Talahomi Way, with High Llama Sean O'Hagan and cohorts as your guides, is a thoroughly pleasant place to visit. But live there?
This might perhaps be not so much a critique as an apology. You see, I genuinely wanted to like this disc more than I do.
Sean O’Hagan -- for all intents, the mastermind behind the High Llamas -- has been someone whose work was always worth making time for. That he was a potentially major art-pop talent was evident all the way back to his days as composer and co-founder of (with singer/lyricist/force of nature Cathal Coughlan) '80s Irish pop subversives Microdisney. O’Hagan’s butter cream-smooth melodies effectively turned FM soft-rock clichés on their blow-dried heads, all the better to place Coughlan’s classic Irish baritone and barbed, satirical observations in even higher relief.
When this volatile collaboration’s inevitable splintering came, Coughlan dove full-on into the musical aggression of Fatima Mansions; O’Hagan, for his part, chose to pursue his sophisto-pop leanings into ever lusher orchestral pastures. His High Llamas discs, most notably 1994’s Gideon Gaye and Hawaii two years later, were among the most adventurous pop creations to see the light of that decade.
Loaded with complex, sumptuously sung and arranged pop sound scapes, the Llamas discs saw O’Hagan being rightly thought of as a rival to acknowledged heroes Brian Wilson and Van Dyke Parks (individually and collectively). He was even approached by Bruce Johnston of the Beach Boys after Hawaii’s release, to oversee a proposed reconvening with Brian Wilson: a delightful notion that sadly went nowhere.
So after a few years of being perhaps regrettably out of the High Llamas orbit, we find ourselves touching down at Talahomi Way, and right from opening track "Berry Adams", it’s obvious not much has changed within the Llamas' artistic biosphere.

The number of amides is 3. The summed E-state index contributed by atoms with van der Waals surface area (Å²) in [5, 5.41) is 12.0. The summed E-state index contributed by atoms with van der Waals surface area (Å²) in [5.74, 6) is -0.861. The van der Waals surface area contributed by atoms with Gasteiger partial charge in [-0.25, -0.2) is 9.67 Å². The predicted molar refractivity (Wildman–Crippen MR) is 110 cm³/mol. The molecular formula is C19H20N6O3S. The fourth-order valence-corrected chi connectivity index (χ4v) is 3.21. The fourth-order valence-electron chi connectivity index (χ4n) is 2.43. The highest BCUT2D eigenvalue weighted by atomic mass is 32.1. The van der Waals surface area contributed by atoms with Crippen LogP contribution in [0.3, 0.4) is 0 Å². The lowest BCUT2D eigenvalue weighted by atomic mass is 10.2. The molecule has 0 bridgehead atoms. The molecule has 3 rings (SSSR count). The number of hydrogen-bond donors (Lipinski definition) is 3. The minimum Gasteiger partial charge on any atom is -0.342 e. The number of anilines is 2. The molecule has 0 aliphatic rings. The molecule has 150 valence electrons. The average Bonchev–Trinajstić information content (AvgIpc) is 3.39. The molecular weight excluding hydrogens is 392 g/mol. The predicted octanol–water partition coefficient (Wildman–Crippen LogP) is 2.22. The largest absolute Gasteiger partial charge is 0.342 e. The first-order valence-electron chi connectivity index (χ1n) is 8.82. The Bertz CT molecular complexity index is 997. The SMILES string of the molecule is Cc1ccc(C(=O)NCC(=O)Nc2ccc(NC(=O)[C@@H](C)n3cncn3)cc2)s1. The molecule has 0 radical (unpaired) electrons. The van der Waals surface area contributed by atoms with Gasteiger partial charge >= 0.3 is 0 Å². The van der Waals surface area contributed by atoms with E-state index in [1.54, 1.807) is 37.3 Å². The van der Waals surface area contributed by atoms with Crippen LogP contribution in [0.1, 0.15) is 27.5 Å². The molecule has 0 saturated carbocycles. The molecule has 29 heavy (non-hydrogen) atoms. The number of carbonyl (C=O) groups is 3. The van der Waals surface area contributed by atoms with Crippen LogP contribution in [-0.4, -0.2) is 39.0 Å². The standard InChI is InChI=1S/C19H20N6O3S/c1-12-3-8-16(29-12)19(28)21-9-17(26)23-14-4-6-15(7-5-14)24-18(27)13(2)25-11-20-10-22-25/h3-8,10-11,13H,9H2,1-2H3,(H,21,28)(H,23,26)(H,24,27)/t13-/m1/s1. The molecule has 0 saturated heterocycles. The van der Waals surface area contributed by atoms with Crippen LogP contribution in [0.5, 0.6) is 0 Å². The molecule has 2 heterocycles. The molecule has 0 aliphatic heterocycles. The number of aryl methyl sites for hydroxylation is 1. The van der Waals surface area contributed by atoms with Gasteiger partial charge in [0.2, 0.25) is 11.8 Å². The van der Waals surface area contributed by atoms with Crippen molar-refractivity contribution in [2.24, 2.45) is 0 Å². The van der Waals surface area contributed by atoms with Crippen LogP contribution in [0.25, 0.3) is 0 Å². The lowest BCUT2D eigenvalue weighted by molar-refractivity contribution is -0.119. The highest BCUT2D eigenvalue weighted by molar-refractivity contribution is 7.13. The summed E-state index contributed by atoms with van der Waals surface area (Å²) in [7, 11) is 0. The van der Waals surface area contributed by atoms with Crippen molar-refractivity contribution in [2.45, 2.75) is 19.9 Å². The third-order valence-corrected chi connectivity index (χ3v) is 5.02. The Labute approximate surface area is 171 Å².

O'Hagan's gift for airy, breezy, practically sun-dappled melodies, like the wispy and wondrous "Fly Baby Fly", remains steady. His deft deployment of easily swinging horns, genteel strings, percussion exotica and languid keyboard pads (with the odd synthetic burble and blip), likewise maintain an effortless and maximally relaxed atmosphere. It flows and ebbs. It pleasantly sways like so many aural palm fronds.
And therein lies my problem with Talahomi Way. An overall mood of sub-tropical Pacific torpor (albeit well conveyed and executed) does get a mite soporific over the course of an album, or a handful of them, or a career‘s worth. I’ve never had a problem with being taken on a pleasant aural vacation, but to live in the eternal resort hotel lobby frequently referenced in the Llamas songs? Well, that’s a different matter.
And while extending fair play to O’Hagan -- his is a niche he clearly has toiled at and can present with the best of them -- there is, after all, an infinitesimally fine line between a groove and a rut.
In the end, Talahomi Way is no egregious failure, for O’Hagan at even his less-then-best can beat most pop toilers' top-quality creations. But for the sake of future success, perhaps it wouldn’t hurt for this gent Bruce Johnston once praised as "The Highest of High Llamas" to come down from that mountain more often. All the better to take in a little less rarefied and more varied inspiration.